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Ayurveda: What it is and Whether it Works

By: Sarah Clark (ILEX) - Updated: 22 Sep 2012 | comments*Discuss
 
Ayurveda Ayurvedic Dosha Tridosha Vata

Ayurveda is less of a therapy and more a belief system. The word ayurveda comes from the Sanskrit for 'science of life' and ayurveda is a traditional Hindu medical system which originated in the Indian subcontinent over 4000 years ago.

It's based around the belief that our health and wellbeing depend on a harmony of body, mind and soul. If the natural balance is disrupted, it can cause disease, and to restore health again we have to re-balance our physical body and mind as one.

There are five universal elements in Ayurveda. These are:

  • space (ether)
  • air
  • fire
  • water
  • earth

And these combine to form the three basic energies, called tridoshas, which we all have in varying degrees, and these control our bodily functions. If the tridoshas are out of balance, it can affect the flow of life energy, which is called 'prana.'

According to Ayurvedic principles, we are all born with a combination of energies, or 'dosha' which govern our physical make-up, intelligence and character. We usually have one dominant dosha but all three will be present in everyone in varying degrees. The three doshas are:

  • Vata people with dominant vata tend to be on the short side, very creative, and full of nervous energy.
  • Pitta if you're pitta, you will probably be average height, have a confident, ambitious personality and be quite competitive.
  • Kapha Kapha types are often heavier built, slower but strong. They are stable in their outlook and patient in personality, although they can be possessive.

How Can Ayurveda Help?

Ayurveda is meant to benefit the whole body, as well as mind, and so doctors claim that living an ayurvedic lifestyle can benefit anyone, with any ailment. It's also used as a preventative therapy.

What Happens at an Ayurvedic Consultation?

If you visit an ayurvedic doctor, your doshic constitution will be assessed first, and your pulses are taken at three points on your wrist.You'll be asked about your personal and family medical history and also your lifestyle and habits. The doctor may examine your tongue and sometimes you'll be asked for a urine sample.

Treatment is holistic and based around treating the whole person rather than just symptoms. In ayurvedic medicine, diet is used extensively to help restore balance, and you'll be advised on what types of food are best for your constitution, as well as being advised on the temperatures and even best times of day to eat meals.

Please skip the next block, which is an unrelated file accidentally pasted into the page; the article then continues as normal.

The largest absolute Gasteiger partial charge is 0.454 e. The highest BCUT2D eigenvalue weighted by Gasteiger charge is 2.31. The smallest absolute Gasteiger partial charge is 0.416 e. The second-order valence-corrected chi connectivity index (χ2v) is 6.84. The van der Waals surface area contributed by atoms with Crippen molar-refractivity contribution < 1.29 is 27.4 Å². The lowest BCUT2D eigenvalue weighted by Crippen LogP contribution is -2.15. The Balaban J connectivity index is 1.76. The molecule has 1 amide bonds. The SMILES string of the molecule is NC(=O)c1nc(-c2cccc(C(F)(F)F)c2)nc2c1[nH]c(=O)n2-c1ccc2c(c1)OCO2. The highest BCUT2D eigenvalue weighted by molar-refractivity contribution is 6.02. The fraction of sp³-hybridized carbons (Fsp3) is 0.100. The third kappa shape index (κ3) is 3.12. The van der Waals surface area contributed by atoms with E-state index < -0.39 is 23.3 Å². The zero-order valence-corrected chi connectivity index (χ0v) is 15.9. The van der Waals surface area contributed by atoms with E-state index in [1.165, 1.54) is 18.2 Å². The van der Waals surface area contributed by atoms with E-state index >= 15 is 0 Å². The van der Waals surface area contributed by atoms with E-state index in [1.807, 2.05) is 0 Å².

You'll probably be prescribed herbs, and in some cases massages and steam treatments can be part of the prescription. If you get the chance to have Shirodhara, where warm oil is dripped onto the centre of your forehead (third eye) - take it, as it's one of the most relaxing of all ayurvedic therapies.

Be prepared - ayurvedic doctors are also very keen on prescribing herbal enemas, and another treatment sometimes favoured is controlled induced vomiting. Both of these are not for the faint-hearted!

Is There Any Evidence That Ayurveda Works?

There has been a great deal of research into ayurveda in India and Sri Lanka, but more rigorous studies need to be done. Ayurvedic medicine has a place on the research programme of the US National Institutes of Health's National Centre for Complementary and Alternative Medicine, so more studies may be published soon.

What Should I be Aware of?

  • Check with your GP before embarking on ayurvedic treatment, and don't stop taking any prescribed medicines except on a doctor's advice.
  • If you're pregnant, elderly or have heart disease you should avoid having enemas or any of the other purging treatments.
  • Young children should avoid enemas

Finding a Reputable Ayurvedic Doctor

To earn the title of ayurvedic doctor, practitioners must have completed the five-year degree course at an Indian or Sri Lankan university, and qualified doctors will hold the title BAMS (Bachelor of Ayurvedic Medicine and Surgery) or DAMS (Doctor of Ayurvedic Medicine and Surgery)The Ayurvedic Medical Association UK maintains a register of qualified ayurvedic practitioners in the UK.

Telephone: 020 8682 3876

If you are thinking of investigating ayurveda as an option to improve your health, there are hundreds of books and websites available for advice. Be prepared to change your lifestyle - ayurveda isn't a one-stop treatment but a way of living based on ancient texts, that takes discipline and commitment.

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